Alvvays falls into their usual pitfalls on ‘Antisocialites’

Henry Netherland

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Toronto lo-fi fanatics, Alvvays, released their sophomore album, “Antisocialites,” which followed in similar steps to their debut.

During the release of their self-titled debut in 2014, I distinctly remember the praise this band got from the indie rock community. At the time, I had a mild interest in their music, but I never felt prompted to listen to the entire project until over a year later — well, after their buzz had faded. After finally making my way to the album, I came out simultaneously satisfied and disappointed. While the band’s performances were pleasant and easy to listen to, the songs felt forgettable and on occasion monotonous. To this day, I can only remember a couple of melodies off of the debut.


After my slight disappointment in their debut, my excitement in the band resurfaced after the release of the band’s lead single, “In Undertow,” a warm, reverb heavy, surf pop tune dealing with the turning point of a break up, while the chorus feels a little generic, the remainder of the vocal melodies are a perfect match for the buzzing guitars. Not to mention, this is one of the few moments in the band’s discography where the band’s lead singer, Molly Rankin, ventures outside of her comfort zone both into her lower and upper-register.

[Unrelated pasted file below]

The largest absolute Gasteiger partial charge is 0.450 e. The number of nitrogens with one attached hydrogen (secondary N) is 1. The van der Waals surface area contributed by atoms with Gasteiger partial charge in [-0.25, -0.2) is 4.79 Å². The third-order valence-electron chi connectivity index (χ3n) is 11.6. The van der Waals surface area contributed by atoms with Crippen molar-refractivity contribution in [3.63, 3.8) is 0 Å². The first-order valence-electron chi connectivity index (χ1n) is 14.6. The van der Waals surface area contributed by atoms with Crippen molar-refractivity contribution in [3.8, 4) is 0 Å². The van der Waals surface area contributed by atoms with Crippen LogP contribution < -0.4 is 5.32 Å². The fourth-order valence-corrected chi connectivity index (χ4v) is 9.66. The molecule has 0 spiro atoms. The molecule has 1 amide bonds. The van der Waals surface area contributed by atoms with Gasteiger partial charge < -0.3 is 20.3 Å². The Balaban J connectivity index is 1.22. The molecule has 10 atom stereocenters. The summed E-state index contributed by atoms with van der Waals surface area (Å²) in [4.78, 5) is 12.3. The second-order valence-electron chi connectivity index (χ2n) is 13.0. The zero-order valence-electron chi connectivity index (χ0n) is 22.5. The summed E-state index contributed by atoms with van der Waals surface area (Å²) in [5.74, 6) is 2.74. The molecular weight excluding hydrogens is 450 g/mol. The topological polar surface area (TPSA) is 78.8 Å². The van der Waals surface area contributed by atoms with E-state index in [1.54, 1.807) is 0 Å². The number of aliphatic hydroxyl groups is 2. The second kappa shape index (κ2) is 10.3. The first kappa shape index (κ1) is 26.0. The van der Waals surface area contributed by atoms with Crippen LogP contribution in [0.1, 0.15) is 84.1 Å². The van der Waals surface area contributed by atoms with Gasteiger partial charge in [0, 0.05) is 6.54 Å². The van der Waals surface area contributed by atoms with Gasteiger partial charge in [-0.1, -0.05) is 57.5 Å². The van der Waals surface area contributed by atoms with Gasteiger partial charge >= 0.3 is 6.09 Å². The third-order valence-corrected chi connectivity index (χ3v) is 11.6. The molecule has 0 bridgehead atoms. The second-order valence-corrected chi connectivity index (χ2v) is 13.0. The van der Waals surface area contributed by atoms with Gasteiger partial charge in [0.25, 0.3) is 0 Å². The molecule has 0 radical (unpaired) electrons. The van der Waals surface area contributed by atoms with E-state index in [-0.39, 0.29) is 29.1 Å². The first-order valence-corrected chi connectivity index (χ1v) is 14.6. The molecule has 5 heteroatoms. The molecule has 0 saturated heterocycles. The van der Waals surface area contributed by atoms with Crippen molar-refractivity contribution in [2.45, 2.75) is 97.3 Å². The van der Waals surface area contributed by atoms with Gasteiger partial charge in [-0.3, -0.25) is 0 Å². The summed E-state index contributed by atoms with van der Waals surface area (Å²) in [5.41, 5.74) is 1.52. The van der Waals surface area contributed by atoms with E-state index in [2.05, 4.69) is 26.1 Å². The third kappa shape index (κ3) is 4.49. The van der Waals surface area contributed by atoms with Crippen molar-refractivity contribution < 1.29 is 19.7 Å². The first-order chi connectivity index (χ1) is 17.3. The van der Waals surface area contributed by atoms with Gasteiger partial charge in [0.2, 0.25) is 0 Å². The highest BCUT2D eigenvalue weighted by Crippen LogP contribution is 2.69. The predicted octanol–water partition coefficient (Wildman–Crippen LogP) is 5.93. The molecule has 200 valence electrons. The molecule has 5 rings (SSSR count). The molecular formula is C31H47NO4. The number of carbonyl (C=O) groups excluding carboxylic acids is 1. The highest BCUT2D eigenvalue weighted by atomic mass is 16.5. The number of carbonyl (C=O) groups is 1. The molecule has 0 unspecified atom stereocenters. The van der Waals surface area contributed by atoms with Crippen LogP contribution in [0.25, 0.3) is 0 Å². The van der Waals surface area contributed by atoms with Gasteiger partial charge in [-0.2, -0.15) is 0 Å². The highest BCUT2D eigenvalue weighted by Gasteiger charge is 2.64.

Rankin by no means is a mediocre vocalist. In fact, I would claim she is the ideal singer for the 1960s aesthetic the band is shooting for. However, there isn’t too much about her voice that allows her to stand out from contemporaries. She is not a dynamic singer. This is why songs like “In Undertow” are unique in their ability to show off Rankin’s true vocal capabilities rather than subjugate her to such a limited vocal range.

Another one of my favorite songs is “Not My Baby,” which features guitar stylings akin to a less math rock inspired American Football. The song also features one of my favorite choruses on the entire record where Rankin almost seems to float over the glittery instrumentation. The song also has some of the best production on the entire album with vocals and instrumentals being mixed perfectly.

“Already Gone” is easily the worst song on the entire record, which is unfortunate since it has one of the better openings. What ruins the track is the illogical insertion of these small twinkles and hints of distortion that pop up towards the end of the first verse. These little additions add nothing new to the song. In fact, they make the song almost unlistenable, especially for those with headphones.

Should you listen to it? Maybe

Overall, I enjoyed this record; however, the reservations I had on their previous release continue to stand. The two main issues are the lack of experimentation and the frontloading, with the better songs being on the first half of the album. A great deal of the songs are pleasant at first listen but become increasingly grating each additional listen to the point they are sleep-inducing. Despite the band’s lack of versatility, the quintet continues to show their level of talent, and I will continue to look forward to future releases.


Favorite songs: “In Undertow,” “Not My Baby,” Plimsoll Punks”

Least favorite song: “Already Gone”

Available on: Spotify, Bandcamp and iTunes



Collegian reporter Henry Netherland can be reached at or on Twitter @NetherlandHenry.